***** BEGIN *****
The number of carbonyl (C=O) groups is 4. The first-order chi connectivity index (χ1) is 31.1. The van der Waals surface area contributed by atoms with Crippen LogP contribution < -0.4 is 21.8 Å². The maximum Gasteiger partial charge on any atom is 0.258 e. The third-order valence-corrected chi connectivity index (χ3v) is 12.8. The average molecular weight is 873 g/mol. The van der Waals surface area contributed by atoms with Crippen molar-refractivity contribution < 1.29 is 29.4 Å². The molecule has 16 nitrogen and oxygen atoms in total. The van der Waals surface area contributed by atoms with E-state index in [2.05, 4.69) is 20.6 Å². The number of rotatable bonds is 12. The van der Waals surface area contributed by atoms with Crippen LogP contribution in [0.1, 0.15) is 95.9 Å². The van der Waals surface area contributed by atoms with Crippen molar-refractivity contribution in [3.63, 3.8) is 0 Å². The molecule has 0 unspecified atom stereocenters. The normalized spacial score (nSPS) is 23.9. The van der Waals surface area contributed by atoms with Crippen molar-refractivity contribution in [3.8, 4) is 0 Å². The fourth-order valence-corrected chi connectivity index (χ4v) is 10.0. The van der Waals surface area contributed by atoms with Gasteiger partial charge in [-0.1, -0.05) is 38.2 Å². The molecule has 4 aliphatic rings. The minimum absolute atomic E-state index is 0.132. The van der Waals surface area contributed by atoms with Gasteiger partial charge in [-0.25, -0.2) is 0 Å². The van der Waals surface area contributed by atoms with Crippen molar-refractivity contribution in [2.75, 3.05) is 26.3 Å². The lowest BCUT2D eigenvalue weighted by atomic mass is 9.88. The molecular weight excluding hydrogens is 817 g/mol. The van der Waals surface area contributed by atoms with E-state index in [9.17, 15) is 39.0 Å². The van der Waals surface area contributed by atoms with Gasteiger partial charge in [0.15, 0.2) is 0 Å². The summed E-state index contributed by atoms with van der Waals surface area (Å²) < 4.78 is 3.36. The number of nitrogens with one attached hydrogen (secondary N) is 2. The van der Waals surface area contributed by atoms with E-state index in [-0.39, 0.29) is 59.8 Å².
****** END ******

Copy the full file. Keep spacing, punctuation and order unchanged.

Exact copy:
The number of carbonyl (C=O) groups is 4. The first-order chi connectivity index (χ1) is 31.1. The van der Waals surface area contributed by atoms with Crippen LogP contribution < -0.4 is 21.8 Å². The maximum Gasteiger partial charge on any atom is 0.258 e. The third-order valence-corrected chi connectivity index (χ3v) is 12.8. The average molecular weight is 873 g/mol. The van der Waals surface area contributed by atoms with Crippen molar-refractivity contribution < 1.29 is 29.4 Å². The molecule has 16 nitrogen and oxygen atoms in total. The van der Waals surface area contributed by atoms with E-state index in [2.05, 4.69) is 20.6 Å². The number of rotatable bonds is 12. The van der Waals surface area contributed by atoms with Crippen LogP contribution in [0.1, 0.15) is 95.9 Å². The van der Waals surface area contributed by atoms with Crippen molar-refractivity contribution in [3.63, 3.8) is 0 Å². The molecule has 0 unspecified atom stereocenters. The normalized spacial score (nSPS) is 23.9. The van der Waals surface area contributed by atoms with Crippen molar-refractivity contribution in [3.8, 4) is 0 Å². The fourth-order valence-corrected chi connectivity index (χ4v) is 10.0. The van der Waals surface area contributed by atoms with Gasteiger partial charge in [-0.1, -0.05) is 38.2 Å². The molecule has 4 aliphatic rings. The minimum absolute atomic E-state index is 0.132. The van der Waals surface area contributed by atoms with Gasteiger partial charge in [-0.25, -0.2) is 0 Å². The van der Waals surface area contributed by atoms with Crippen molar-refractivity contribution in [2.75, 3.05) is 26.3 Å². The lowest BCUT2D eigenvalue weighted by atomic mass is 9.88. The molecular weight excluding hydrogens is 817 g/mol. The van der Waals surface area contributed by atoms with E-state index in [9.17, 15) is 39.0 Å². The van der Waals surface area contributed by atoms with Gasteiger partial charge in [0.15, 0.2) is 0 Å². The summed E-state index contributed by atoms with van der Waals surface area (Å²) < 4.78 is 3.36. The number of nitrogens with one attached hydrogen (secondary N) is 2. The van der Waals surface area contributed by atoms with E-state index in [-0.39, 0.29) is 59.8 Å².